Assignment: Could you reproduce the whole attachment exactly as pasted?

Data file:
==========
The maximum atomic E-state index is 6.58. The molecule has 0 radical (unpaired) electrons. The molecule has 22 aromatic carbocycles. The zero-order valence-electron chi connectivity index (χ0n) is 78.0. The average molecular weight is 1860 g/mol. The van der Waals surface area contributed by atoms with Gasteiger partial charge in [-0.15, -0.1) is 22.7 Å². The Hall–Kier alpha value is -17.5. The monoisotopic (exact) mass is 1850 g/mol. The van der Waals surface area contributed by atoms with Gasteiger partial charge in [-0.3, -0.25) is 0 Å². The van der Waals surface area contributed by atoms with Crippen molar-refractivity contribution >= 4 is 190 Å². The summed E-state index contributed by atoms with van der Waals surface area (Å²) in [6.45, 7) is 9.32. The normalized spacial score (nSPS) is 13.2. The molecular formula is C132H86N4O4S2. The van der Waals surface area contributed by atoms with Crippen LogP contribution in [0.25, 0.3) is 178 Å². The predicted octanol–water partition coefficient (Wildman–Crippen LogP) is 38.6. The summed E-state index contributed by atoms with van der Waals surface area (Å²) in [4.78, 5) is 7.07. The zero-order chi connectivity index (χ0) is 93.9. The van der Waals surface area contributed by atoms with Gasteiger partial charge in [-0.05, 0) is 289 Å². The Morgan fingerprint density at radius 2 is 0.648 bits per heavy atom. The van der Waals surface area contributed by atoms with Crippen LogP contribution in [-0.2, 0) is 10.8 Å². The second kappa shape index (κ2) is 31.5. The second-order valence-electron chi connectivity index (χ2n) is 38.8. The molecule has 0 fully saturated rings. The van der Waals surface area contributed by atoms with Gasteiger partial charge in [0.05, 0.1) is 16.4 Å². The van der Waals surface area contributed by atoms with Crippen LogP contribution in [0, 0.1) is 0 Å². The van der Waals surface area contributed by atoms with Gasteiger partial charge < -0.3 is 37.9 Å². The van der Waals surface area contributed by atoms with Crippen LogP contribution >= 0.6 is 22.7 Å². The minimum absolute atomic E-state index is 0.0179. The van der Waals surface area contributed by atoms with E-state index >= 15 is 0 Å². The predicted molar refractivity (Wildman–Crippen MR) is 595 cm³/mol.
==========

The maximum atomic E-state index is 6.58. The molecule has 0 radical (unpaired) electrons. The molecule has 22 aromatic carbocycles. The zero-order valence-electron chi connectivity index (χ0n) is 78.0. The average molecular weight is 1860 g/mol. The van der Waals surface area contributed by atoms with Gasteiger partial charge in [-0.15, -0.1) is 22.7 Å². The Hall–Kier alpha value is -17.5. The monoisotopic (exact) mass is 1850 g/mol. The van der Waals surface area contributed by atoms with Gasteiger partial charge in [-0.3, -0.25) is 0 Å². The van der Waals surface area contributed by atoms with Crippen molar-refractivity contribution >= 4 is 190 Å². The summed E-state index contributed by atoms with van der Waals surface area (Å²) in [6.45, 7) is 9.32. The normalized spacial score (nSPS) is 13.2. The molecular formula is C132H86N4O4S2. The van der Waals surface area contributed by atoms with Crippen LogP contribution in [0.25, 0.3) is 178 Å². The predicted octanol–water partition coefficient (Wildman–Crippen LogP) is 38.6. The summed E-state index contributed by atoms with van der Waals surface area (Å²) in [4.78, 5) is 7.07. The zero-order chi connectivity index (χ0) is 93.9. The van der Waals surface area contributed by atoms with Gasteiger partial charge in [-0.05, 0) is 289 Å². The Morgan fingerprint density at radius 2 is 0.648 bits per heavy atom. The van der Waals surface area contributed by atoms with Crippen LogP contribution in [-0.2, 0) is 10.8 Å². The second kappa shape index (κ2) is 31.5. The second-order valence-electron chi connectivity index (χ2n) is 38.8. The molecule has 0 fully saturated rings. The van der Waals surface area contributed by atoms with Gasteiger partial charge in [0.05, 0.1) is 16.4 Å². The van der Waals surface area contributed by atoms with Crippen LogP contribution in [0, 0.1) is 0 Å². The van der Waals surface area contributed by atoms with Gasteiger partial charge < -0.3 is 37.9 Å². The van der Waals surface area contributed by atoms with Crippen LogP contribution >= 0.6 is 22.7 Å². The minimum absolute atomic E-state index is 0.0179. The van der Waals surface area contributed by atoms with E-state index >= 15 is 0 Å². The predicted molar refractivity (Wildman–Crippen MR) is 595 cm³/mol.